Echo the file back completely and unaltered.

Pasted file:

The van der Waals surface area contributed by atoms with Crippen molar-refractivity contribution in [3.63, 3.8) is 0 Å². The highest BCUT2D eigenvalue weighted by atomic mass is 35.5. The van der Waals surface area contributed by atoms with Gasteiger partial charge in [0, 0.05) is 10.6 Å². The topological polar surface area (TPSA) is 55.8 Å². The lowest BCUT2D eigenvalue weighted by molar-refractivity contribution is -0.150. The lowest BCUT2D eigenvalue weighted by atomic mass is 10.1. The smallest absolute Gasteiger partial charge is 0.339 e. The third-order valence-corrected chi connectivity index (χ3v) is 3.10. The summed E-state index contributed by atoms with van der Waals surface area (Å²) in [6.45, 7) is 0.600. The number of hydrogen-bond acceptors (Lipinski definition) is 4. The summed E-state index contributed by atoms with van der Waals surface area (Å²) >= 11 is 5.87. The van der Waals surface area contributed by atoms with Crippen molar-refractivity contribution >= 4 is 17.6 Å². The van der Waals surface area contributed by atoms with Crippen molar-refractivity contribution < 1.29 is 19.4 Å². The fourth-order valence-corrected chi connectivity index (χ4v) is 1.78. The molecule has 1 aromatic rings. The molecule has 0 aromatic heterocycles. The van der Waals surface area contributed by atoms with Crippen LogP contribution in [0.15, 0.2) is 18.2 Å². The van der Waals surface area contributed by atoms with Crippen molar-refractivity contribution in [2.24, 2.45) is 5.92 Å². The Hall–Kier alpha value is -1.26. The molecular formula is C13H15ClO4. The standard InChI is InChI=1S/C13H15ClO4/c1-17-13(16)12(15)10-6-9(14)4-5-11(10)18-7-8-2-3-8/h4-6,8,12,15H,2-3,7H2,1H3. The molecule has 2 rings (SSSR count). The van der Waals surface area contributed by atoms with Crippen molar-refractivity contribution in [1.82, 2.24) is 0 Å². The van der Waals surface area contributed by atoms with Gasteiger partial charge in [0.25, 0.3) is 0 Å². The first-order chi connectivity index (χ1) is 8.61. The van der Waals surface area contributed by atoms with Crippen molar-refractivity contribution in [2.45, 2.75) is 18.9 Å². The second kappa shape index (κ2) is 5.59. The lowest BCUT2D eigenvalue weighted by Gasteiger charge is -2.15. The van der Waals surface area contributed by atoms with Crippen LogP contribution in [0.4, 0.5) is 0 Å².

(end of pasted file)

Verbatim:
The van der Waals surface area contributed by atoms with Crippen molar-refractivity contribution in [3.63, 3.8) is 0 Å². The highest BCUT2D eigenvalue weighted by atomic mass is 35.5. The van der Waals surface area contributed by atoms with Gasteiger partial charge in [0, 0.05) is 10.6 Å². The topological polar surface area (TPSA) is 55.8 Å². The lowest BCUT2D eigenvalue weighted by molar-refractivity contribution is -0.150. The lowest BCUT2D eigenvalue weighted by atomic mass is 10.1. The smallest absolute Gasteiger partial charge is 0.339 e. The third-order valence-corrected chi connectivity index (χ3v) is 3.10. The summed E-state index contributed by atoms with van der Waals surface area (Å²) in [6.45, 7) is 0.600. The number of hydrogen-bond acceptors (Lipinski definition) is 4. The summed E-state index contributed by atoms with van der Waals surface area (Å²) >= 11 is 5.87. The van der Waals surface area contributed by atoms with Crippen molar-refractivity contribution >= 4 is 17.6 Å². The van der Waals surface area contributed by atoms with Crippen molar-refractivity contribution < 1.29 is 19.4 Å². The fourth-order valence-corrected chi connectivity index (χ4v) is 1.78. The molecule has 1 aromatic rings. The molecule has 0 aromatic heterocycles. The van der Waals surface area contributed by atoms with Crippen LogP contribution in [0.15, 0.2) is 18.2 Å². The van der Waals surface area contributed by atoms with Crippen molar-refractivity contribution in [2.24, 2.45) is 5.92 Å². The Hall–Kier alpha value is -1.26. The molecular formula is C13H15ClO4. The standard InChI is InChI=1S/C13H15ClO4/c1-17-13(16)12(15)10-6-9(14)4-5-11(10)18-7-8-2-3-8/h4-6,8,12,15H,2-3,7H2,1H3. The molecule has 2 rings (SSSR count). The van der Waals surface area contributed by atoms with Crippen molar-refractivity contribution in [1.82, 2.24) is 0 Å². The van der Waals surface area contributed by atoms with Gasteiger partial charge in [0.25, 0.3) is 0 Å². The first-order chi connectivity index (χ1) is 8.61. The van der Waals surface area contributed by atoms with Crippen molar-refractivity contribution in [2.45, 2.75) is 18.9 Å². The second kappa shape index (κ2) is 5.59. The lowest BCUT2D eigenvalue weighted by Gasteiger charge is -2.15. The van der Waals surface area contributed by atoms with Crippen LogP contribution in [0.4, 0.5) is 0 Å².